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RE: Updating Old Repository

From: Huber, Robert
Subject: RE: Updating Old Repository
Date: Wed, 20 Jun 2007 10:47:38 -0400

What I was wondering about was starting the version numbering scheme
afresh with 2.1 not changing 1.x versions to 2.x. But the tag may work
just as well?

-----Original Message-----
From: Denniston, Todd A CIV NAVSURFWARCENDIV Crane, Code 6067
Sent: Wednesday, June 20, 2007 9:29 AM
To: Huber, Robert
Cc: address@hidden
Subject: Re: Updating Old Repository

Huber, Robert wrote:
> I have an out of date repository that I want to make current with the
> latest versions of code that are in production.  I'm thinking create a
> sandbox with all the code checked out and mark all the files for edit.
> Overlay the code from the official production environment then commit
> everything. What would happen to code that is new? 

"mark all the files for edit."???
have you used CVS before, or are you using watches?
Unless watches are being used to make things read only, you should only
to checkout. With watches I suppose you may need to issue cvs edit on
all the 

> All of the version in the repository are currently 1.x, is there a way
> to create a version 2.1 for all of the code old or new and stat
> from there.

wrong answer:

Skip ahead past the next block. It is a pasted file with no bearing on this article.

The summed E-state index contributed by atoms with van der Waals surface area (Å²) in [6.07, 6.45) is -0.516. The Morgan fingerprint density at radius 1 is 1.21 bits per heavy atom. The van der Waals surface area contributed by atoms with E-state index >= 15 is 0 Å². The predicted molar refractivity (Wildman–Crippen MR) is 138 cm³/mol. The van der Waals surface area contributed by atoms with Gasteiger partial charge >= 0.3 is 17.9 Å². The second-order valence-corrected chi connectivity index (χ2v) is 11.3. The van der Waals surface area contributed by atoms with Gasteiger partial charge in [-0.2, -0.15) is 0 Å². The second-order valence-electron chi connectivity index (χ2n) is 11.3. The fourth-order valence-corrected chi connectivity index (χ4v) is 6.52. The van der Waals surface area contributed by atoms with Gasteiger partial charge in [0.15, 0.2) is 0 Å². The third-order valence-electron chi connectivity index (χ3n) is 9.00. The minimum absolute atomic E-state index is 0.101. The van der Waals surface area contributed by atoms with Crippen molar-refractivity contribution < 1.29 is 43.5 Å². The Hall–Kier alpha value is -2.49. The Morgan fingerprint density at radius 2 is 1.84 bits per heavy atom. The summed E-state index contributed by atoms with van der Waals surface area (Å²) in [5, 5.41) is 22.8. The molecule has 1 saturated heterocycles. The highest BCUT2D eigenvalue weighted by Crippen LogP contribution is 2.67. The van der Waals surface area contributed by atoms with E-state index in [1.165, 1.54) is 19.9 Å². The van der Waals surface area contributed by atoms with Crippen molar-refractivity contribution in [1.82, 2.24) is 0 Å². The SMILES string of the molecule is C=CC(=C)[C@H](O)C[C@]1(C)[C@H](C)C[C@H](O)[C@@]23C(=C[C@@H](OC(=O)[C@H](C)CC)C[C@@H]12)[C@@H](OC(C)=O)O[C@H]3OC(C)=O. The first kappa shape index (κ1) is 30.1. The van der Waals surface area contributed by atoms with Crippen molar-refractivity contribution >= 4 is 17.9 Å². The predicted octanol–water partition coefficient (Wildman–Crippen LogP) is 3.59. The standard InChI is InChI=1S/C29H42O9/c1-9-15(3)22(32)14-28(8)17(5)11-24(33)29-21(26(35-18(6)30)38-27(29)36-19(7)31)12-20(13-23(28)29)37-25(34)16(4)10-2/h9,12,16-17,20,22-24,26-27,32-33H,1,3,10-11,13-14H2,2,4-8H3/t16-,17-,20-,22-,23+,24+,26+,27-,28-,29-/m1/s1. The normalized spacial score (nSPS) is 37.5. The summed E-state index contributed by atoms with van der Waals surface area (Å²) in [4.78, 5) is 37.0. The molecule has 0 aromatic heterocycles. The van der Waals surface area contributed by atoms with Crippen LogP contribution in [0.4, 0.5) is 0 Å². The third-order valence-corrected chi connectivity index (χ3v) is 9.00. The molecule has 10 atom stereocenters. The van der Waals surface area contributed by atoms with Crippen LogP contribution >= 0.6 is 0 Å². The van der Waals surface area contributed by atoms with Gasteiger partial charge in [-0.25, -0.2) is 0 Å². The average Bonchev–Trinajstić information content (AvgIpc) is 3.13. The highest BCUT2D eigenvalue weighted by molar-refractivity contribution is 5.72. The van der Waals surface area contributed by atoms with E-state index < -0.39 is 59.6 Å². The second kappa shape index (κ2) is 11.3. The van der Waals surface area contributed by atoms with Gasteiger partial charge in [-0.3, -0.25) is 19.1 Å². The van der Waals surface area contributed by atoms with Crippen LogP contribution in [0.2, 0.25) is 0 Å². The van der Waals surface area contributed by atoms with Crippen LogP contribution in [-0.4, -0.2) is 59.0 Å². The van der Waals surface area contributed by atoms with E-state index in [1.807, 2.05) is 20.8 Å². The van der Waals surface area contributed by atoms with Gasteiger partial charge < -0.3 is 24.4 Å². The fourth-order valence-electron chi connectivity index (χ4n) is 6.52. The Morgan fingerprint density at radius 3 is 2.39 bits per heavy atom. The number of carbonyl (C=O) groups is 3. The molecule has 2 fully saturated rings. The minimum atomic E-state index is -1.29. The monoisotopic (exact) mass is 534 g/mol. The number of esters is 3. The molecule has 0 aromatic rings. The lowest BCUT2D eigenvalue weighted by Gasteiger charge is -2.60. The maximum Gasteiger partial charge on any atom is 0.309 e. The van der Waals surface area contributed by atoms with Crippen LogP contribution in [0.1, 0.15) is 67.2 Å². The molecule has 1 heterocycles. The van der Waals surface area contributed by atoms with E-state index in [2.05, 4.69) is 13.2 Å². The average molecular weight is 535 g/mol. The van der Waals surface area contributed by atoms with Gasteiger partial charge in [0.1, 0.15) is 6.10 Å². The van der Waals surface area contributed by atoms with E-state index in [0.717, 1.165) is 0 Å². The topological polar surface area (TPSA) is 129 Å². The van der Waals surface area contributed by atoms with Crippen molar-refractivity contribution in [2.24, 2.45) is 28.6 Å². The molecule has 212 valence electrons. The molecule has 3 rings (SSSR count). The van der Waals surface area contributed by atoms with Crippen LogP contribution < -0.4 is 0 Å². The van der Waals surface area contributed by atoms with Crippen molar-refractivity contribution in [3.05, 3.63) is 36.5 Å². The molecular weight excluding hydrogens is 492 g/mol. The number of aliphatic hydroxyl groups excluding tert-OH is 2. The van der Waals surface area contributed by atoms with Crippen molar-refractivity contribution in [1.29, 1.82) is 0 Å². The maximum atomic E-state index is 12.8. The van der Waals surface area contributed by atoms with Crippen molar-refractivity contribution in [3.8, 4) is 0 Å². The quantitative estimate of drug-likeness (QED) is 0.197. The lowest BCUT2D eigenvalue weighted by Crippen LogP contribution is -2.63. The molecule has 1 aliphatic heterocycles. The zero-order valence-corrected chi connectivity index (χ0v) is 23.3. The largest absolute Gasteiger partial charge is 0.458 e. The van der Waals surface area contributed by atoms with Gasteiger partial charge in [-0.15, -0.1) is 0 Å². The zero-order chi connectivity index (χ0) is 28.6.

you can assign a revision [0].
find . -type f |grep -v CVS |xargs cvs commit -r 2.1
But you may want to read a story of woe about doing it[1]

right answer:
Ignore the cvs _revision_ information, it is for CVS's use only.  By
the cvs revision information you may run the risk of breaking
assumptions the 
cvs code has about things being on the 1.x revision set[2] and no those 
assumptions are not documented any where.
Use tags (symbolic names [3])for the humans, i.e. if you want the set of
in a sand box versioned for 2.1
cvs tag VERSION_2_1
there are some restrictions on the content of a tag name (second
paragraph of 
"Tags-Symbolic revisions"[3])

[[ If any of our long time readers has significant changes that should
be made 
to the above comments, please also update the new FAQ entry

> Alternatively I could just create a new repository and keep the old
> around just-in-case.
> Any suggestions greatly appreciated.

first start by making a GOOD backup of the CVS repository, and it might
be a 
good idea to do the same for the new code too.

Assuming there may be some reason to reference the 1.X development.
Tag the current repository with DEV_1_X_end, in case for some reason you
need to come back to it, so you can place a branch at that set of
and do more 1x work on that branch.

If the new code is not in a CVS sand box, I would be tempted to import
it, and 
then tag it, but import is a little tricky.  The best bet would probably
be to 
checkout a new sandbox (with the 1.x code),
find out which files in 1.x do not exist in the new code and issue `cvs
-f` and `cvs commit` on each of those files.
make a list of which files in 2.x do not exist in the 1.x code.
copy all the files from the 2.x tree into the 1.x tree (don't miss any).
issue `cvs add` on all the new files in the list (mind the binary files
issue `cvs commit`
issue `cvs tag DEV_2_X_begin`
swear to never allow development to occur outside the control of a
control system again. :)

If the new code is in a CVS sand box, hopefully some one has already
done the 
removes and adds (correctly) so all you need to do is
issue `cvs commit` `cvs tag DEV_2_X_begin`

Good luck.

Todd Denniston
Crane Division, Naval Surface Warfare Center (NSWC Crane)
Harnessing the Power of Technology for the Warfighter
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